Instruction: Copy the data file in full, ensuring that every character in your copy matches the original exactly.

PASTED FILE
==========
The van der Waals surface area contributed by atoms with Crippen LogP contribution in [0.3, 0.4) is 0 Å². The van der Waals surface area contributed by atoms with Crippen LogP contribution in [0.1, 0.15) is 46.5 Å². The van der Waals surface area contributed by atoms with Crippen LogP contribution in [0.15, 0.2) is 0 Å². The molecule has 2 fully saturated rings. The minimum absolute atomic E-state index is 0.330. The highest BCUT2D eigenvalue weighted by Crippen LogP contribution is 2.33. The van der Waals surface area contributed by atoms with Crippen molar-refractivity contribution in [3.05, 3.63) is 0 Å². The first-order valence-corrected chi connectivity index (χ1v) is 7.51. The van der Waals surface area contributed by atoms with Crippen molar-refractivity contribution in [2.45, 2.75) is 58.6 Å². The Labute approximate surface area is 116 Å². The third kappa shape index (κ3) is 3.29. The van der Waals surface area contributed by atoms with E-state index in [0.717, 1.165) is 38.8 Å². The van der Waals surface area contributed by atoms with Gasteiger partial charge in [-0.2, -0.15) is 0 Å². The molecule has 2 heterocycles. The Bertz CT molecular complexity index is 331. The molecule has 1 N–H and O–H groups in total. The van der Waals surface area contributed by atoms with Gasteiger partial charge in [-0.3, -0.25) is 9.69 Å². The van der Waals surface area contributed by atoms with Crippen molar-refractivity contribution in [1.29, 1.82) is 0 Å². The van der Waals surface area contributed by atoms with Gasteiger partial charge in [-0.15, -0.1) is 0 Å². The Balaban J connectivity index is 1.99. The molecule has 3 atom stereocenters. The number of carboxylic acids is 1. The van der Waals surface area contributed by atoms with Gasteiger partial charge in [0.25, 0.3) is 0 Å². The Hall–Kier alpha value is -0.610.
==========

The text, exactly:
The van der Waals surface area contributed by atoms with Crippen LogP contribution in [0.3, 0.4) is 0 Å². The van der Waals surface area contributed by atoms with Crippen LogP contribution in [0.1, 0.15) is 46.5 Å². The van der Waals surface area contributed by atoms with Crippen LogP contribution in [0.15, 0.2) is 0 Å². The molecule has 2 fully saturated rings. The minimum absolute atomic E-state index is 0.330. The highest BCUT2D eigenvalue weighted by Crippen LogP contribution is 2.33. The van der Waals surface area contributed by atoms with Crippen molar-refractivity contribution in [3.05, 3.63) is 0 Å². The first-order valence-corrected chi connectivity index (χ1v) is 7.51. The van der Waals surface area contributed by atoms with Crippen molar-refractivity contribution in [2.45, 2.75) is 58.6 Å². The Labute approximate surface area is 116 Å². The third kappa shape index (κ3) is 3.29. The van der Waals surface area contributed by atoms with E-state index in [0.717, 1.165) is 38.8 Å². The van der Waals surface area contributed by atoms with Gasteiger partial charge in [-0.2, -0.15) is 0 Å². The molecule has 2 heterocycles. The Bertz CT molecular complexity index is 331. The molecule has 1 N–H and O–H groups in total. The van der Waals surface area contributed by atoms with Gasteiger partial charge in [-0.3, -0.25) is 9.69 Å². The van der Waals surface area contributed by atoms with Crippen molar-refractivity contribution in [1.29, 1.82) is 0 Å². The van der Waals surface area contributed by atoms with Gasteiger partial charge in [-0.15, -0.1) is 0 Å². The Balaban J connectivity index is 1.99. The molecule has 3 atom stereocenters. The number of carboxylic acids is 1. The van der Waals surface area contributed by atoms with Gasteiger partial charge in [0.25, 0.3) is 0 Å². The Hall–Kier alpha value is -0.610.